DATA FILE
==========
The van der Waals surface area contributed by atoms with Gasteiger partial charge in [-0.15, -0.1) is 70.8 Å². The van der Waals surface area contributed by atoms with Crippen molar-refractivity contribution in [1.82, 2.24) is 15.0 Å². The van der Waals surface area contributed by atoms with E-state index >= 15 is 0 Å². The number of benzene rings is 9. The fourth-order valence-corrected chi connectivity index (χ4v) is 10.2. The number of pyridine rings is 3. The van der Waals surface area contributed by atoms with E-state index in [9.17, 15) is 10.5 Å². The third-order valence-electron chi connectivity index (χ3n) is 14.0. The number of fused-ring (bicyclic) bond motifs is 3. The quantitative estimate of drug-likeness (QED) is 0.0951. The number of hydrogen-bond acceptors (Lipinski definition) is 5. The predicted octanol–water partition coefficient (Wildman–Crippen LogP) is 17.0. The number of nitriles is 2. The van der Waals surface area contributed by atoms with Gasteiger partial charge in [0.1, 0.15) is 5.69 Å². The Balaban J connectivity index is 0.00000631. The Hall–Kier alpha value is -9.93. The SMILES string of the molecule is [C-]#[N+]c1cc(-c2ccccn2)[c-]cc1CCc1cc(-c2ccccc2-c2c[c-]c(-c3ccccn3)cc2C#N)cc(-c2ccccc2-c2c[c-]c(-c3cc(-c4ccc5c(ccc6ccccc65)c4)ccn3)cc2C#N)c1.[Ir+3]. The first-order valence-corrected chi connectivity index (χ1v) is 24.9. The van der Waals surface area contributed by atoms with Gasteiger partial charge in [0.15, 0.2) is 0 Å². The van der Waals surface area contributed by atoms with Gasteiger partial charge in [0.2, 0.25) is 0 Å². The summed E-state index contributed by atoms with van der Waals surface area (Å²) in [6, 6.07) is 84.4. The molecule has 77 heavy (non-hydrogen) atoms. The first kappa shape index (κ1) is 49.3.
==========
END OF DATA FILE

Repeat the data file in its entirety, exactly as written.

The van der Waals surface area contributed by atoms with Gasteiger partial charge in [-0.15, -0.1) is 70.8 Å². The van der Waals surface area contributed by atoms with Crippen molar-refractivity contribution in [1.82, 2.24) is 15.0 Å². The van der Waals surface area contributed by atoms with E-state index >= 15 is 0 Å². The number of benzene rings is 9. The fourth-order valence-corrected chi connectivity index (χ4v) is 10.2. The number of pyridine rings is 3. The van der Waals surface area contributed by atoms with E-state index in [9.17, 15) is 10.5 Å². The third-order valence-electron chi connectivity index (χ3n) is 14.0. The number of fused-ring (bicyclic) bond motifs is 3. The quantitative estimate of drug-likeness (QED) is 0.0951. The number of hydrogen-bond acceptors (Lipinski definition) is 5. The predicted octanol–water partition coefficient (Wildman–Crippen LogP) is 17.0. The number of nitriles is 2. The van der Waals surface area contributed by atoms with Gasteiger partial charge in [0.1, 0.15) is 5.69 Å². The Balaban J connectivity index is 0.00000631. The Hall–Kier alpha value is -9.93. The SMILES string of the molecule is [C-]#[N+]c1cc(-c2ccccn2)[c-]cc1CCc1cc(-c2ccccc2-c2c[c-]c(-c3ccccn3)cc2C#N)cc(-c2ccccc2-c2c[c-]c(-c3cc(-c4ccc5c(ccc6ccccc65)c4)ccn3)cc2C#N)c1.[Ir+3]. The first-order valence-corrected chi connectivity index (χ1v) is 24.9. The van der Waals surface area contributed by atoms with Gasteiger partial charge in [0.15, 0.2) is 0 Å². The van der Waals surface area contributed by atoms with Gasteiger partial charge in [0.2, 0.25) is 0 Å². The summed E-state index contributed by atoms with van der Waals surface area (Å²) in [6, 6.07) is 84.4. The molecule has 77 heavy (non-hydrogen) atoms. The first kappa shape index (κ1) is 49.3.